Glass-Steagal was repealed in 1999, allowing banks and others, equipped with sophisticated computer systems, to plunge into derivative trading. A worldwide, unlimited casino opened up. Hedge funds, banks, insurance companies all taking advantage.
Derivative trading is a huge, unregulated market, run around the world by the self-appointed elite. They use OPM (other people/countries money) skimming off profits. Forget lotteries, forget sports betting, forget Vegas. This stuff is the ultimate! Look at the sums involved. A powerful elixir those in power cannot resist playing with. Gambling at this level for personal accounts may be acceptable - what else can you do with sums that large? Holding the world economy as hostage and involving taxpayers as backups for losses, however, is criminal.
This high-stakes gambling, like all gambling, has winners and losers. Consider Bear Stearns, AIG and Lehman Brothers (LEHMQ.PK) as the losers. In a deleveraging world, we may be getting more and more losers. It doesn’t take much of a shift in a $700 trillion market to wipe out world class companies fast, look at AIG. Look at what may have happened to Citigroup without taxpayer money.
The large commercial banks are heavily into interest rate swaps, with a combined notional value of over $150 billion according to the OCC report. If these systemically important institutions start losing on their interest rate bets, which the OCC Report said happened in the fourth quarter, will we the taxpayers be on the hook to bail them out again? Remember the interest rate swap market is much bigger than the CDS market brought down AIG.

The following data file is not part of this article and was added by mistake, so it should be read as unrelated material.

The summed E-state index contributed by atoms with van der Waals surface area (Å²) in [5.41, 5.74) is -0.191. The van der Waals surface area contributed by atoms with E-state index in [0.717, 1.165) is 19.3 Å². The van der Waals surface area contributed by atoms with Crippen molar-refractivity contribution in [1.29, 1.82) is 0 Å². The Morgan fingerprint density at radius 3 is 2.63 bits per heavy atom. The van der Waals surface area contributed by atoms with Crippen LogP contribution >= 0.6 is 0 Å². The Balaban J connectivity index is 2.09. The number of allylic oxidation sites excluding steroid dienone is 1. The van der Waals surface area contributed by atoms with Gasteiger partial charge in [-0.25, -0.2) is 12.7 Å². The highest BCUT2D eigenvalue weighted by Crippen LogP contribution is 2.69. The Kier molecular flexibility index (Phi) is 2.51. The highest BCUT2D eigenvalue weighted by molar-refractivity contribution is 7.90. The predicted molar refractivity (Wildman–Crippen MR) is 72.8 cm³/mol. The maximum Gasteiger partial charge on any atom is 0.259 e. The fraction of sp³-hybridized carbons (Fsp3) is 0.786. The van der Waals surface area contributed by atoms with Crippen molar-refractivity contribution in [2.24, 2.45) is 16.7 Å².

Forbes magazine, in their March 16, 2009 issue, has an article on how Lawrence Summers (currently heading the White House’s National Economic Council) entered into interest rate swaps at Harvard University which “burdened Harvard with a multibillion-dollar bet on interest rates that went against it”. The Forbes article goes on to say that bad derivative bets may have adversely affected universities and hospitals around the nation.
So, how dangerous are derivatives? Warren Buffett called Credit Default Swaps “financial weapons of mass destruction”. AIG proved him right. AIGFP insured CDS derivatives, lost their bets, didn’t have the money to make good, even all of AIG couldn’t make good. So the American taxpayer was told they must make good, to the tune of hundreds of billions of dollars. American taxpayers are the losers, financial institutions world wide are the winners. Now, after AIG, tell me how you can possibly think derivatives are not dangerous. And, doesn’t it strike you as strange: few are talking, even now, about reining in the derivative markets? Perhaps defenders of derivatives can explain to us who "don't understand" what possible good comes from this bloated market.
Systemically important institutions have no business being major players in this market. Certainly, taxpayers have not agreed to participate, much less bail out the losers. This is why US taxpayers are organizing "tea parties".
The US government has printed, borrowed or promised some $14 trillion so far. And guess what: It hasn’t worked! The London protesters suddenly don’t look so foolish, they at least aren’t bankrupting companies and countries. AIG, Fannie (FNM), Freddie (FRE), JPMorgan, Bank of America, Citigroup will soon want even more taxpayer money. Will we have the courage to say no to this insanity?